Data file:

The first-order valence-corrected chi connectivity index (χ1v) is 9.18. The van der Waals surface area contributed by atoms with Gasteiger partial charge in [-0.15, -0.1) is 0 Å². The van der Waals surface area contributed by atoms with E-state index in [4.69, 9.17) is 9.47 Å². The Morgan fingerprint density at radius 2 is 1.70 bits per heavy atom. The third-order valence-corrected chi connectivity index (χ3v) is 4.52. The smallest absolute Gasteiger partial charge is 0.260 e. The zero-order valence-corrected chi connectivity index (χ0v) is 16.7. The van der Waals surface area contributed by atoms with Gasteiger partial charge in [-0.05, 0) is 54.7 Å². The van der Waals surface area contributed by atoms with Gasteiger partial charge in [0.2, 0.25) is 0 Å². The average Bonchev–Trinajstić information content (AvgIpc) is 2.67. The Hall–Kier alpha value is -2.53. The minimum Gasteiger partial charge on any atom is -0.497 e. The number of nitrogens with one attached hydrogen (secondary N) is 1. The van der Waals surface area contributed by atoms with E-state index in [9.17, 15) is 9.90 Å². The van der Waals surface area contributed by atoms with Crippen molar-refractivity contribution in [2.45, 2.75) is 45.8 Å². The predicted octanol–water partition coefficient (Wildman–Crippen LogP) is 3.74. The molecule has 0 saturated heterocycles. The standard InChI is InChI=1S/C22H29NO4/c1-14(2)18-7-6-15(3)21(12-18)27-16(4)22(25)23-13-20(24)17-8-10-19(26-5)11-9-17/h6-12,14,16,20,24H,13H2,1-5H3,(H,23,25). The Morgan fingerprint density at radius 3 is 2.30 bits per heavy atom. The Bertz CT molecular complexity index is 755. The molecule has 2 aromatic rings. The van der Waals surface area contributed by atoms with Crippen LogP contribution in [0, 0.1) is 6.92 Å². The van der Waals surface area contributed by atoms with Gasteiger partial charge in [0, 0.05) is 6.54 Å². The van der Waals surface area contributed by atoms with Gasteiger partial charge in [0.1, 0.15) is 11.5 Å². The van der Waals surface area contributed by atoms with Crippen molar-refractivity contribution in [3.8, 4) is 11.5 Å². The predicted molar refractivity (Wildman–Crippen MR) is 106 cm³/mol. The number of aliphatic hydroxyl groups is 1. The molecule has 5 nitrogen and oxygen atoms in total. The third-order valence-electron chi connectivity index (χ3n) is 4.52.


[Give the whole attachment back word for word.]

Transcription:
The first-order valence-corrected chi connectivity index (χ1v) is 9.18. The van der Waals surface area contributed by atoms with Gasteiger partial charge in [-0.15, -0.1) is 0 Å². The van der Waals surface area contributed by atoms with E-state index in [4.69, 9.17) is 9.47 Å². The Morgan fingerprint density at radius 2 is 1.70 bits per heavy atom. The third-order valence-corrected chi connectivity index (χ3v) is 4.52. The smallest absolute Gasteiger partial charge is 0.260 e. The zero-order valence-corrected chi connectivity index (χ0v) is 16.7. The van der Waals surface area contributed by atoms with Gasteiger partial charge in [-0.05, 0) is 54.7 Å². The van der Waals surface area contributed by atoms with Gasteiger partial charge in [0.2, 0.25) is 0 Å². The average Bonchev–Trinajstić information content (AvgIpc) is 2.67. The Hall–Kier alpha value is -2.53. The minimum Gasteiger partial charge on any atom is -0.497 e. The number of nitrogens with one attached hydrogen (secondary N) is 1. The van der Waals surface area contributed by atoms with E-state index in [9.17, 15) is 9.90 Å². The van der Waals surface area contributed by atoms with Crippen molar-refractivity contribution in [2.45, 2.75) is 45.8 Å². The predicted octanol–water partition coefficient (Wildman–Crippen LogP) is 3.74. The molecule has 0 saturated heterocycles. The standard InChI is InChI=1S/C22H29NO4/c1-14(2)18-7-6-15(3)21(12-18)27-16(4)22(25)23-13-20(24)17-8-10-19(26-5)11-9-17/h6-12,14,16,20,24H,13H2,1-5H3,(H,23,25). The Morgan fingerprint density at radius 3 is 2.30 bits per heavy atom. The Bertz CT molecular complexity index is 755. The molecule has 2 aromatic rings. The van der Waals surface area contributed by atoms with Crippen LogP contribution in [0, 0.1) is 6.92 Å². The van der Waals surface area contributed by atoms with Gasteiger partial charge in [0, 0.05) is 6.54 Å². The van der Waals surface area contributed by atoms with Gasteiger partial charge in [0.1, 0.15) is 11.5 Å². The van der Waals surface area contributed by atoms with Crippen molar-refractivity contribution in [3.8, 4) is 11.5 Å². The predicted molar refractivity (Wildman–Crippen MR) is 106 cm³/mol. The number of aliphatic hydroxyl groups is 1. The molecule has 5 nitrogen and oxygen atoms in total. The third-order valence-electron chi connectivity index (χ3n) is 4.52.